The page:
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The Lichencosm: Small Fungi, Big Roles, Important Insights into Obligate Symbiosis

Friday, December 20, 2019

11 a.m. – 12 p.m.

Symbioses are interactions between organisms and these biotic interactions abound in the natural world. Likewise, diversity, in all its forms, relates in some way to such interactions. Despite this, interactions between organisms are difficult to fully characterize and study in nature. Lichens are obligate symbioses formed between fungi and organisms that photosynthesize. They are a candidate model system in which to study how interactions between organisms, and their environments, govern the abundance and distribution of life on Earth. Beyond such broad scale themes, lichens are remarkable and dynamic fungi whose presence is critical to healthy ecosystems. Yet, they are highly threatened and have been extirpated from vast areas of the United States, including New York City.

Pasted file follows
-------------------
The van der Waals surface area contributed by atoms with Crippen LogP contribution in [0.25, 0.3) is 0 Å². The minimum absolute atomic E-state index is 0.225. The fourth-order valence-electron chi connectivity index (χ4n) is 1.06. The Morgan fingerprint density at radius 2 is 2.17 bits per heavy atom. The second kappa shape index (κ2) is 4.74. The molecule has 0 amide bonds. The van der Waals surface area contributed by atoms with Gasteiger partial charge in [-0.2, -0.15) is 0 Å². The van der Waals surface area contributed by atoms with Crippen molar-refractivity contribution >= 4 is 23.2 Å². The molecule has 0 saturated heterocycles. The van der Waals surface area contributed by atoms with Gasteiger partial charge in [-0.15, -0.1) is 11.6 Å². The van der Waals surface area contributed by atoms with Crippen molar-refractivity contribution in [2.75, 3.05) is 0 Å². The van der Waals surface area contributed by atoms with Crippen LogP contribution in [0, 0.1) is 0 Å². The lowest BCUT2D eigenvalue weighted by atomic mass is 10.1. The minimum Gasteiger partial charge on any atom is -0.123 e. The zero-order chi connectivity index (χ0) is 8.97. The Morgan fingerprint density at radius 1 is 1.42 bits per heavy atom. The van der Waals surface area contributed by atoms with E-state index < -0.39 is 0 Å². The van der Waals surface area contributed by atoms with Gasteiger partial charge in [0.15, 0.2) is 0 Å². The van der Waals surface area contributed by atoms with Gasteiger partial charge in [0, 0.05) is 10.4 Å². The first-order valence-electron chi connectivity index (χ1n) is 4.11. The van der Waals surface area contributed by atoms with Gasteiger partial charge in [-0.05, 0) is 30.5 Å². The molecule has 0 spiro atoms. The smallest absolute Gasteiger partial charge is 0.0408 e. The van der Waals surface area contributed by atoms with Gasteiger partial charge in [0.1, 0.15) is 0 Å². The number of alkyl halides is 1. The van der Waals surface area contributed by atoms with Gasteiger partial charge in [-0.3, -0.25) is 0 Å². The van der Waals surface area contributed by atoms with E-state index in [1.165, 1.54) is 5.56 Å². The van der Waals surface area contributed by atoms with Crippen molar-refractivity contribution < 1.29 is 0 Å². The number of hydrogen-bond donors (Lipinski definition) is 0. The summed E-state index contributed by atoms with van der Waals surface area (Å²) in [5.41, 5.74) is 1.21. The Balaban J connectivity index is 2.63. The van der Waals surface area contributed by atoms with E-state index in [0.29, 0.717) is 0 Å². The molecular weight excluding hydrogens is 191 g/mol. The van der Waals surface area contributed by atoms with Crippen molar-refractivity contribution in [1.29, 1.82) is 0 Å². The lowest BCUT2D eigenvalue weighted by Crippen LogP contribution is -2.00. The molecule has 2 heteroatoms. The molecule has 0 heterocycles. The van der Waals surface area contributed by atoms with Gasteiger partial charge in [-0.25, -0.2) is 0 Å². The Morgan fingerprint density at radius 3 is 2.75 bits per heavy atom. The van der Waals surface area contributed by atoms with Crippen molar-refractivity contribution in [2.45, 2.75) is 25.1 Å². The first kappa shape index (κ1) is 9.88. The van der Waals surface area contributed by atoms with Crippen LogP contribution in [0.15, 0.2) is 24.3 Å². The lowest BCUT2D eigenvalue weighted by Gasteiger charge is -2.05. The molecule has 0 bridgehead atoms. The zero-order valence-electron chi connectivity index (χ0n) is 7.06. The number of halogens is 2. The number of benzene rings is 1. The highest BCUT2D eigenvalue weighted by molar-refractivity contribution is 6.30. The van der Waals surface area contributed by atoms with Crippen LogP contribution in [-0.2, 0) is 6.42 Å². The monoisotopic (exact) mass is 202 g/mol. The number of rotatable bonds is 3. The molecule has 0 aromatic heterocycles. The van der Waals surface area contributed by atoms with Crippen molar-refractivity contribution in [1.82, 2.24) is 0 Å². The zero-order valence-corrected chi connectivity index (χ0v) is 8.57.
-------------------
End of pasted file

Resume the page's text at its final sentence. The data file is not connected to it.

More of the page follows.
This presentation will focus on research carried out during the last four years that aims to elevate lichens from objects of beauty and curiosity, to microcosms that exemplify our changing world.

Support for the Humanities Institute provided by The Andrew W. Mellon Foundation